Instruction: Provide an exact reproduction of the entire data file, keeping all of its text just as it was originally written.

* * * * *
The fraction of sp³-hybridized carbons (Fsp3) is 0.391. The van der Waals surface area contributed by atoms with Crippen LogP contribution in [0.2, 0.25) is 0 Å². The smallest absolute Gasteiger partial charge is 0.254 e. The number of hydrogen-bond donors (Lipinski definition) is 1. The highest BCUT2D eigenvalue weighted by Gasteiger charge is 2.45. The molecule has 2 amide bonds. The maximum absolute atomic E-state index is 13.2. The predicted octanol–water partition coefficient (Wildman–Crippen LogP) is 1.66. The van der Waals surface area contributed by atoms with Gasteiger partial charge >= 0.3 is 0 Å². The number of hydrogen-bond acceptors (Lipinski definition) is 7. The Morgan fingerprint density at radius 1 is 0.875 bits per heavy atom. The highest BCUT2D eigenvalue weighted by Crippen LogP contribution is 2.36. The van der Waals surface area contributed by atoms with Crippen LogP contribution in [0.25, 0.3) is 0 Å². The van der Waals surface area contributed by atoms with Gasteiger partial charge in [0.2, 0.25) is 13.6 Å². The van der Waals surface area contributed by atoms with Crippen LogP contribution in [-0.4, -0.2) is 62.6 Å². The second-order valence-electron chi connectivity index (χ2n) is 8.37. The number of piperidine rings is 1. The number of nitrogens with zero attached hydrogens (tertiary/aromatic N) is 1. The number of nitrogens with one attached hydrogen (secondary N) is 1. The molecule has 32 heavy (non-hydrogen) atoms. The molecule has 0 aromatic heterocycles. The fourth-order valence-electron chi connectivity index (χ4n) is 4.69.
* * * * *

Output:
The fraction of sp³-hybridized carbons (Fsp3) is 0.391. The van der Waals surface area contributed by atoms with Crippen LogP contribution in [0.2, 0.25) is 0 Å². The smallest absolute Gasteiger partial charge is 0.254 e. The number of hydrogen-bond donors (Lipinski definition) is 1. The highest BCUT2D eigenvalue weighted by Gasteiger charge is 2.45. The molecule has 2 amide bonds. The maximum absolute atomic E-state index is 13.2. The predicted octanol–water partition coefficient (Wildman–Crippen LogP) is 1.66. The van der Waals surface area contributed by atoms with Gasteiger partial charge >= 0.3 is 0 Å². The number of hydrogen-bond acceptors (Lipinski definition) is 7. The Morgan fingerprint density at radius 1 is 0.875 bits per heavy atom. The highest BCUT2D eigenvalue weighted by Crippen LogP contribution is 2.36. The van der Waals surface area contributed by atoms with Crippen LogP contribution in [0.25, 0.3) is 0 Å². The van der Waals surface area contributed by atoms with Gasteiger partial charge in [0.2, 0.25) is 13.6 Å². The van der Waals surface area contributed by atoms with Crippen LogP contribution in [-0.4, -0.2) is 62.6 Å². The second-order valence-electron chi connectivity index (χ2n) is 8.37. The number of piperidine rings is 1. The number of nitrogens with zero attached hydrogens (tertiary/aromatic N) is 1. The number of nitrogens with one attached hydrogen (secondary N) is 1. The molecule has 32 heavy (non-hydrogen) atoms. The molecule has 0 aromatic heterocycles. The fourth-order valence-electron chi connectivity index (χ4n) is 4.69.